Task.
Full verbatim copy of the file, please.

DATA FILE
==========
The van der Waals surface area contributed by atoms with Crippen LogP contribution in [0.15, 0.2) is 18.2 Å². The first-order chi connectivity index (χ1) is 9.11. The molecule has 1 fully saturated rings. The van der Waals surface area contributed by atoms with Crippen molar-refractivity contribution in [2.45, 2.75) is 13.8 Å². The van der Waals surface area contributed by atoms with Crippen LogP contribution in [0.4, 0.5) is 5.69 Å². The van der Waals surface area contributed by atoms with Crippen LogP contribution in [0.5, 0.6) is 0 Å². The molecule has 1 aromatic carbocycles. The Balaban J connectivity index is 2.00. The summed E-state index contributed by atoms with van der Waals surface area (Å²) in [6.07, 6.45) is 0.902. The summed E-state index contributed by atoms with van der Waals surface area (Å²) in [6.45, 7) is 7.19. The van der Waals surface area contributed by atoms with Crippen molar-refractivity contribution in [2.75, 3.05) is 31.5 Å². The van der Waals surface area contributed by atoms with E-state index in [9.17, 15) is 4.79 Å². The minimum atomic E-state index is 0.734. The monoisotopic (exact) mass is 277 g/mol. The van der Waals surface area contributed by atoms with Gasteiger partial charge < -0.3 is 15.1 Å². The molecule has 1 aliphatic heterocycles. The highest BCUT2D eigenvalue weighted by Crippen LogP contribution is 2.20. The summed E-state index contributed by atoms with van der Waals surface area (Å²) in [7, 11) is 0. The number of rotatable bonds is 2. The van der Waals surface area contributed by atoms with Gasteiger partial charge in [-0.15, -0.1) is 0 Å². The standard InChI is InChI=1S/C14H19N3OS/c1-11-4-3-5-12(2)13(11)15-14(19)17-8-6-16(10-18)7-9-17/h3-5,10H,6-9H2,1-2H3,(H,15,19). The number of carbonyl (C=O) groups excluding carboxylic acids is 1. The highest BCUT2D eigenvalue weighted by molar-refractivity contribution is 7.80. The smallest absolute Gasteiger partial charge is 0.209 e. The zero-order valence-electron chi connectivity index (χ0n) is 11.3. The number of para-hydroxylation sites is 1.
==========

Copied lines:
The van der Waals surface area contributed by atoms with Crippen LogP contribution in [0.15, 0.2) is 18.2 Å². The first-order chi connectivity index (χ1) is 9.11. The molecule has 1 fully saturated rings. The van der Waals surface area contributed by atoms with Crippen molar-refractivity contribution in [2.45, 2.75) is 13.8 Å². The van der Waals surface area contributed by atoms with Crippen LogP contribution in [0.4, 0.5) is 5.69 Å². The van der Waals surface area contributed by atoms with Crippen LogP contribution in [0.5, 0.6) is 0 Å². The molecule has 1 aromatic carbocycles. The Balaban J connectivity index is 2.00. The summed E-state index contributed by atoms with van der Waals surface area (Å²) in [6.07, 6.45) is 0.902. The summed E-state index contributed by atoms with van der Waals surface area (Å²) in [6.45, 7) is 7.19. The van der Waals surface area contributed by atoms with Crippen molar-refractivity contribution in [2.75, 3.05) is 31.5 Å². The van der Waals surface area contributed by atoms with E-state index in [9.17, 15) is 4.79 Å². The minimum atomic E-state index is 0.734. The monoisotopic (exact) mass is 277 g/mol. The van der Waals surface area contributed by atoms with Gasteiger partial charge < -0.3 is 15.1 Å². The molecule has 1 aliphatic heterocycles. The highest BCUT2D eigenvalue weighted by Crippen LogP contribution is 2.20. The summed E-state index contributed by atoms with van der Waals surface area (Å²) in [7, 11) is 0. The number of rotatable bonds is 2. The van der Waals surface area contributed by atoms with Gasteiger partial charge in [-0.15, -0.1) is 0 Å². The standard InChI is InChI=1S/C14H19N3OS/c1-11-4-3-5-12(2)13(11)15-14(19)17-8-6-16(10-18)7-9-17/h3-5,10H,6-9H2,1-2H3,(H,15,19). The number of carbonyl (C=O) groups excluding carboxylic acids is 1. The highest BCUT2D eigenvalue weighted by molar-refractivity contribution is 7.80. The smallest absolute Gasteiger partial charge is 0.209 e. The zero-order valence-electron chi connectivity index (χ0n) is 11.3. The number of para-hydroxylation sites is 1.